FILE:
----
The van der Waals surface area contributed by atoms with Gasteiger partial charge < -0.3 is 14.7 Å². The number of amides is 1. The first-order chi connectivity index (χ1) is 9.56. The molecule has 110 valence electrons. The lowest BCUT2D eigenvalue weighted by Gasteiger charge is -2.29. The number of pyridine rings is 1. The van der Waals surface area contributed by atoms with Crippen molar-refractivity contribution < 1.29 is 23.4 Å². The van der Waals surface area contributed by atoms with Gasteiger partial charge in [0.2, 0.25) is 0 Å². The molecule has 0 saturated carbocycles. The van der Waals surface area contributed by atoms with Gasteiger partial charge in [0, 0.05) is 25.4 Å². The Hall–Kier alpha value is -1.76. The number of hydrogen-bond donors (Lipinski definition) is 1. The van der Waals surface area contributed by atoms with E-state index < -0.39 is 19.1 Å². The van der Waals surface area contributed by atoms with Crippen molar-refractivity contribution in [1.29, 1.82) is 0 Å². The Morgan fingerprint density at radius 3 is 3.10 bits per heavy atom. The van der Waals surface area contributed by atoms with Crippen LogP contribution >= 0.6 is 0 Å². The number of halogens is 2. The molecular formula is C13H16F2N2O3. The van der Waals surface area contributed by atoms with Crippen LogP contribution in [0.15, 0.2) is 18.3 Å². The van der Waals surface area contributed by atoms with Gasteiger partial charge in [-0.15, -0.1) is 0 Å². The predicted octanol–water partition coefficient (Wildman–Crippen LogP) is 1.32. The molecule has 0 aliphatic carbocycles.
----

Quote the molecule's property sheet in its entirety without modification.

The van der Waals surface area contributed by atoms with Gasteiger partial charge < -0.3 is 14.7 Å². The number of amides is 1. The first-order chi connectivity index (χ1) is 9.56. The molecule has 110 valence electrons. The lowest BCUT2D eigenvalue weighted by Gasteiger charge is -2.29. The number of pyridine rings is 1. The van der Waals surface area contributed by atoms with Crippen molar-refractivity contribution < 1.29 is 23.4 Å². The van der Waals surface area contributed by atoms with Gasteiger partial charge in [0.2, 0.25) is 0 Å². The molecule has 0 saturated carbocycles. The van der Waals surface area contributed by atoms with Gasteiger partial charge in [0, 0.05) is 25.4 Å². The Hall–Kier alpha value is -1.76. The number of hydrogen-bond donors (Lipinski definition) is 1. The van der Waals surface area contributed by atoms with E-state index < -0.39 is 19.1 Å². The van der Waals surface area contributed by atoms with Crippen molar-refractivity contribution in [1.29, 1.82) is 0 Å². The Morgan fingerprint density at radius 3 is 3.10 bits per heavy atom. The van der Waals surface area contributed by atoms with Crippen LogP contribution >= 0.6 is 0 Å². The number of halogens is 2. The molecular formula is C13H16F2N2O3. The van der Waals surface area contributed by atoms with Crippen LogP contribution in [0.15, 0.2) is 18.3 Å². The van der Waals surface area contributed by atoms with Gasteiger partial charge in [-0.15, -0.1) is 0 Å². The predicted octanol–water partition coefficient (Wildman–Crippen LogP) is 1.32. The molecule has 0 aliphatic carbocycles.